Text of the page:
In 1981 Mary K Gaillard became the first woman on the physics faculty at the University of California at Berkeley. Her career as a theoretical physicist spanned the period from the inception in the late 1960s and early 1970s of what is now known as the Standard Model of particle physics and its experimental confirmation, culminating with the discovery of the Higgs particle in 2012. A Singularly Unfeminine Profession recounts Gaillard's experiences as a woman in a very male-dominated field, while tracing the development of the Standard Model as she witnessed it and participated in it. The generally nurturing environment of her childhood and college years, as well as experiences as an undergraduate in particle physics laboratories and as a graduate student at Columbia University which cemented her passion for particle physics left her unprepared for the difficulties that she confronted as a second year graduate student in Paris, and later at CERN, another particle physics laboratory near Geneva, Switzerland. The development of the Standard Model, as well as attempts to go beyond it and aspects of early universe physics, are described through the lens of Gaillard's own work, in a language written for a lay audience.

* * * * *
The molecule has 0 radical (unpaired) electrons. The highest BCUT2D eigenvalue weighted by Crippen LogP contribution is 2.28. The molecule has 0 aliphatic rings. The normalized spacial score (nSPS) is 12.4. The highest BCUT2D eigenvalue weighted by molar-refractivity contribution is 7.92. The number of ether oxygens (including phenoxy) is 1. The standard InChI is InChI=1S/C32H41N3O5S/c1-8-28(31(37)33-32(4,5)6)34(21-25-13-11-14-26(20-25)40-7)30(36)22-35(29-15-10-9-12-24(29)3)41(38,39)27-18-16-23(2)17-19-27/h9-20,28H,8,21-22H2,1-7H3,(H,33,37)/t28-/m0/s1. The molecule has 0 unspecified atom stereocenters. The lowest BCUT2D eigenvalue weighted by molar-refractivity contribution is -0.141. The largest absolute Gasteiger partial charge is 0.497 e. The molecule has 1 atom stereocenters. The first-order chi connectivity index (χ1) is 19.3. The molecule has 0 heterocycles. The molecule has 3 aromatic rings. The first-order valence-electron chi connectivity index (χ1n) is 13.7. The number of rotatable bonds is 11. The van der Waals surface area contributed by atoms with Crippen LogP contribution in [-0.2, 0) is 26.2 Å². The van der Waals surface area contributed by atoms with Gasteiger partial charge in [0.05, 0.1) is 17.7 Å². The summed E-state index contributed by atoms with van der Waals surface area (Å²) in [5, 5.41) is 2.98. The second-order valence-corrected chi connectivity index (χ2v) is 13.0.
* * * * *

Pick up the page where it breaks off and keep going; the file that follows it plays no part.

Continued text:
|Publisher:||World Scientific Publishing Company, Incorporated|
|Product dimensions:||6.00(w) x 8.90(h) x 0.40(d)|
Table of ContentsPreface; Beginnings; Hollins and Paris: To Paris and Back; Brookhaven and Columbia; Paris Again: The Worst Year; CERN; Fermilab: Charm, The Delta I=½ Rule, Search for Charm; CERN Again: Two Weeks in the Soviet Union, The Higgs Particle, Gluon Jets, Bottom Quarks, Penguins and GUTs; Unrest: Annecy: Superguts; Returning; My Survival Mechanism; Afterlife: Physics at a Trillion Electron Volts, Physics at the Planck Energy; Reflections; Acronyms; Glossary;